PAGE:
Passing on and Preserving Our Stories: Universal Experiences in Children's Literature around the World

By Hadaway, Nancy L.; Young, Terrell A. et al. | Childhood Education, August 15, 2011 | Go to article overview

Passing on and Preserving Our Stories: Universal Experiences in Children's Literature around the World


Hadaway, Nancy L., Young, Terrell A., Ward, Barbara, Childhood Education


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Each of us of us belongs to many groups--family, ethnic, regional, and language. As members of these groups, we share a common body of knowledge, skills, and behaviors, and this universal core of understandings shapes our language, our perceptions, and our ways of doing things. From generation to generation, we share our understandings by word of mouth as well as by our actions. In so doing, we preserve our "stories" and, therefore, our language and the common themes and values that resonate in our communities.

Teachers and students are probably most familiar with such stories and values being passed down through folklore in the form of published fairy tales, folktales, and legends. However, folklore is not always published, and so is often overlooked. Verbal and nonverbal folklore includes various forms of expression, including the finger plays of children's games, social and folk customs and traditions surrounding celebrations, a range of folk art from folk dance to the folk craft of wood carving and needlework, and even architectural structures and their decoration.

Through this type of folklore, groups maintain and pass on a shared way of life. The stories reflected in the folklore are most often learned as part of our communities and usually imparted through informal stories, language, and demonstration from generation to generation. Some published works of children's literature describe and celebrate this kind of sharing and presentation of shared values. In the Grandma Remembers series by Millbrook Press, grandmothers become the "teachers," sharing an oral history of their ethnic or cultural group as they show their grandchildren special recipes, games, and craft forms. Rachel Crandell's book Hands of the Maya: Villagers at Work and Play (2002) also captures this spirit of preservation as she chronicles the daily activities of the Mayan people. "On their backstrap looms the mothers are weaving cloth to make huipils. You can tell which village a family is from because the women weave the same traditional designs their great-grandmothers taught them" (n.p.).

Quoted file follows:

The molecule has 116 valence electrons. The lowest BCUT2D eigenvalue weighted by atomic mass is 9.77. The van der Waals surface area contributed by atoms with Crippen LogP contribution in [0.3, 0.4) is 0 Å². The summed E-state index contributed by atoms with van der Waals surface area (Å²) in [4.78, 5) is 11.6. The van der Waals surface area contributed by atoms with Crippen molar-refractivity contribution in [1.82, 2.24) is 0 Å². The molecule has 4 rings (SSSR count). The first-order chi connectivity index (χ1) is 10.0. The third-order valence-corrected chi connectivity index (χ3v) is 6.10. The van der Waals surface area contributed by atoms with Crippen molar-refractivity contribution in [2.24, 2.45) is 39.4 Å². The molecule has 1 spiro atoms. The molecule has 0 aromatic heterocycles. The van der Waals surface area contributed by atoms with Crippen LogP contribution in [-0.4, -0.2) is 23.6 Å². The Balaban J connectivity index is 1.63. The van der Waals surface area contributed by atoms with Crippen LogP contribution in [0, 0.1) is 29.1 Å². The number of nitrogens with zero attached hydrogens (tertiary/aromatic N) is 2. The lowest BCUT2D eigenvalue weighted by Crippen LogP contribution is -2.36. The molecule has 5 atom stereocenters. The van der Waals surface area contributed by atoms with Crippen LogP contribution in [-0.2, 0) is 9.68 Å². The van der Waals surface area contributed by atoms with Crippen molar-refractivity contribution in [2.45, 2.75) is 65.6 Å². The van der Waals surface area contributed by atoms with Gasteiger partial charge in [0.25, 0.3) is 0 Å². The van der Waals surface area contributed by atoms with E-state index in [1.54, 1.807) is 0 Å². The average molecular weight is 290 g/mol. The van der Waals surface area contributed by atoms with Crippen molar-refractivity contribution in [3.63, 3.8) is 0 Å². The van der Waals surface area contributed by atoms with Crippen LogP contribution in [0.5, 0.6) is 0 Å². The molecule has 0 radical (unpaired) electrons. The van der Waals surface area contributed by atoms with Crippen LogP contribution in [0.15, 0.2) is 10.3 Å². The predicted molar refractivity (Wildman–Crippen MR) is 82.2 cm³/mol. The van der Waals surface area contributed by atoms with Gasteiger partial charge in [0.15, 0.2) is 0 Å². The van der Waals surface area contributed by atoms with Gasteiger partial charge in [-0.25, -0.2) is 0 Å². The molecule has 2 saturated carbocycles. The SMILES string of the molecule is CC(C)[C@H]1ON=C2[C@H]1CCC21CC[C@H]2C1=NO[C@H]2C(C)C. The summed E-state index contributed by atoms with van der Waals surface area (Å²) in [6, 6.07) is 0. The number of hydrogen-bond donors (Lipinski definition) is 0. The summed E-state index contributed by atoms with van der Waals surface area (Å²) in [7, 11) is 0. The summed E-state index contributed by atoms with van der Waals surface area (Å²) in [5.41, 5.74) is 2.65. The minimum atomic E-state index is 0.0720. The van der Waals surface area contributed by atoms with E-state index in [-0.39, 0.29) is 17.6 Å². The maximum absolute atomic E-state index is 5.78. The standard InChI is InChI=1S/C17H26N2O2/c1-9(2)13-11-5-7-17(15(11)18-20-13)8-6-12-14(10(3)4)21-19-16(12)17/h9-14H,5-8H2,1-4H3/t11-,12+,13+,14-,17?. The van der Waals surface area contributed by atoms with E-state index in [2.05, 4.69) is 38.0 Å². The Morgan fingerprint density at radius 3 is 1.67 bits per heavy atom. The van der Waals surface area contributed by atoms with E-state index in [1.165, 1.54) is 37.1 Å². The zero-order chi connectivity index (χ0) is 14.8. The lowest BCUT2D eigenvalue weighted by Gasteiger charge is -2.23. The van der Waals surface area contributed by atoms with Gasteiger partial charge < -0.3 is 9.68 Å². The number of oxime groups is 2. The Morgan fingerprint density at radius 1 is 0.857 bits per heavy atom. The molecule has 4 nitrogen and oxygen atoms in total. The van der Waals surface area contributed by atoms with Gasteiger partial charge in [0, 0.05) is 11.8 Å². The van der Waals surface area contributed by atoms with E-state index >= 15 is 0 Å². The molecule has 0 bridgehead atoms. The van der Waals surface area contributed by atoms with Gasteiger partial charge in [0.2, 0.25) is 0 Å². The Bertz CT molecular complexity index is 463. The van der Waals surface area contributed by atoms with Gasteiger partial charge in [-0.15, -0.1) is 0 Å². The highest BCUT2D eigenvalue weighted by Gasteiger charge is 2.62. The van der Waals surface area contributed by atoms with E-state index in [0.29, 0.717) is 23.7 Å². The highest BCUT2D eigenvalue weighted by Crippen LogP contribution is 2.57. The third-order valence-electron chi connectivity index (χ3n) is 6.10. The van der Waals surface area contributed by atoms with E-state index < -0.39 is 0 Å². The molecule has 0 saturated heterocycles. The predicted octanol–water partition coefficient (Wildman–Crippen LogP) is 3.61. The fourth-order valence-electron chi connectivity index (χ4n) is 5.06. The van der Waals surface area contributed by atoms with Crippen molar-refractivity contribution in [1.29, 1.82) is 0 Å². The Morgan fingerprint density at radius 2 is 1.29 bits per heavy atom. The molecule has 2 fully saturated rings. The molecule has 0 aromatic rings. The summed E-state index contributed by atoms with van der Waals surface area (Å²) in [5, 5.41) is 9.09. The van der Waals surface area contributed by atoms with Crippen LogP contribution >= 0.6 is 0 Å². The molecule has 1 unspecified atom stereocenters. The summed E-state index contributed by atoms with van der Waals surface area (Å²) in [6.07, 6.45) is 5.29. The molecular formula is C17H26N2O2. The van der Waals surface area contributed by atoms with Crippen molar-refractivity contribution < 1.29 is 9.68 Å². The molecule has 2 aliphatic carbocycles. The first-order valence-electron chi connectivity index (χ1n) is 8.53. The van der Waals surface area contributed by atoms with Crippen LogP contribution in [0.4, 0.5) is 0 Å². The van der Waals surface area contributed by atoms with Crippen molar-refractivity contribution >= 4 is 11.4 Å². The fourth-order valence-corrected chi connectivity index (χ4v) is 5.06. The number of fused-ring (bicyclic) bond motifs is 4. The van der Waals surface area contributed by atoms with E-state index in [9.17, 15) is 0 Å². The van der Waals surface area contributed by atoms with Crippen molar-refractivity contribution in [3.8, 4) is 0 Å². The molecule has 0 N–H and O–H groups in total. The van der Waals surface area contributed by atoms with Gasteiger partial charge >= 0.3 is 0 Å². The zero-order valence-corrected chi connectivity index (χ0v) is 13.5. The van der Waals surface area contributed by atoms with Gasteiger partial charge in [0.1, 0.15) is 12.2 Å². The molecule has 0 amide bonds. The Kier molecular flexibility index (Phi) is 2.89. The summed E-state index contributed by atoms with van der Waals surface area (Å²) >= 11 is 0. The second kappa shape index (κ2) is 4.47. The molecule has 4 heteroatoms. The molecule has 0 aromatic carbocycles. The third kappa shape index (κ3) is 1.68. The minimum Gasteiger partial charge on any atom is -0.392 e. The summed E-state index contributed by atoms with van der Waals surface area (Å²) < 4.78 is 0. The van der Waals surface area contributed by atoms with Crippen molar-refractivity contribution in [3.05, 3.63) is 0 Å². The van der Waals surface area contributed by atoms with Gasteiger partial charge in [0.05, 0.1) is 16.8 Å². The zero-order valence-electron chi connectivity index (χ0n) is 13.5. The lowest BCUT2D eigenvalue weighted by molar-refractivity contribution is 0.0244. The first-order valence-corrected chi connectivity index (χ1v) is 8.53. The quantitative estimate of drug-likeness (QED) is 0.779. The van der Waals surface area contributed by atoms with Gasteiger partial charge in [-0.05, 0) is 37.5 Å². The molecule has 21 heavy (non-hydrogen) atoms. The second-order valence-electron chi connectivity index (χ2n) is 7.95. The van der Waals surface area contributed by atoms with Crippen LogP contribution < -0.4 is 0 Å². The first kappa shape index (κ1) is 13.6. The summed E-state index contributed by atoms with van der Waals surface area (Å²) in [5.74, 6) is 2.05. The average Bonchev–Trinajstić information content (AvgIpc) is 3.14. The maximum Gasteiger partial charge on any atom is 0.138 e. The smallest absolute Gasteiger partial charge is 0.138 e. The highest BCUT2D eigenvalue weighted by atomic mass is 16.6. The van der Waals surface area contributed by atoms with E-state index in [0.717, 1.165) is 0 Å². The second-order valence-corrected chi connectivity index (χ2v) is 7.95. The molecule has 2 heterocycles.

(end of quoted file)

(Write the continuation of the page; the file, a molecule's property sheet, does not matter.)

Such stories represent a rich tapestry of history and traditions, work and recreation, daily life, and special celebrations. The strength of such stories and activities lies in their creative expression of a common past, along with a means for that past to remain accessible to all, no matter what age or ability. The Foxfire Projects (Wigginton, 1991 / 1992) demonstrated the power of this type of folklore as students interviewed and collected folkways in the Appalachian Mountain region, helping to preserve local customs and traditions. Here, we explore the diversity of these verbal and nonverbal forms of folklore and we consider their depiction in children's literature, which give us a means of discovering and passing on our own stories and glimpsing worlds beyond our own.

Children's Games

Every culture has a wealth of children's games, such as counting-out rhymes (finger/toe counting, such as "this little piggie"), finger plays ("where is thumbkin?" or "itsy bitsy spider"), handclapping rhymes ("pat-a-cake"), jump rope jingles ("Cinderella dressed in yellow"), hide-and-seek, and such. More than a quarter of a century ago, Lulu Delacre wanted to be able to share with her daughter the Latino nursery rhymes, songs, and finger plays from her own childhood. However, she was not able to find any published children's books that presented the rhymes and songs (Delacre, 2010). This was the impetus for her book Arroz con leche: Canciones y ritmos de America Latina/Popular Songs and Rhymes From Latin America (1992). Delacre followed that compilation with Arrorro mi nino: Latino Lullabies and Gentle Games (2004), which focused on nursery rhymes, songs, and finger plays from the major Latino groups living in the United States. These books offer excellent resources for family members and caregivers to help them involve youngsters in engaging and interactive language, while passing on the stories to the next generation. …

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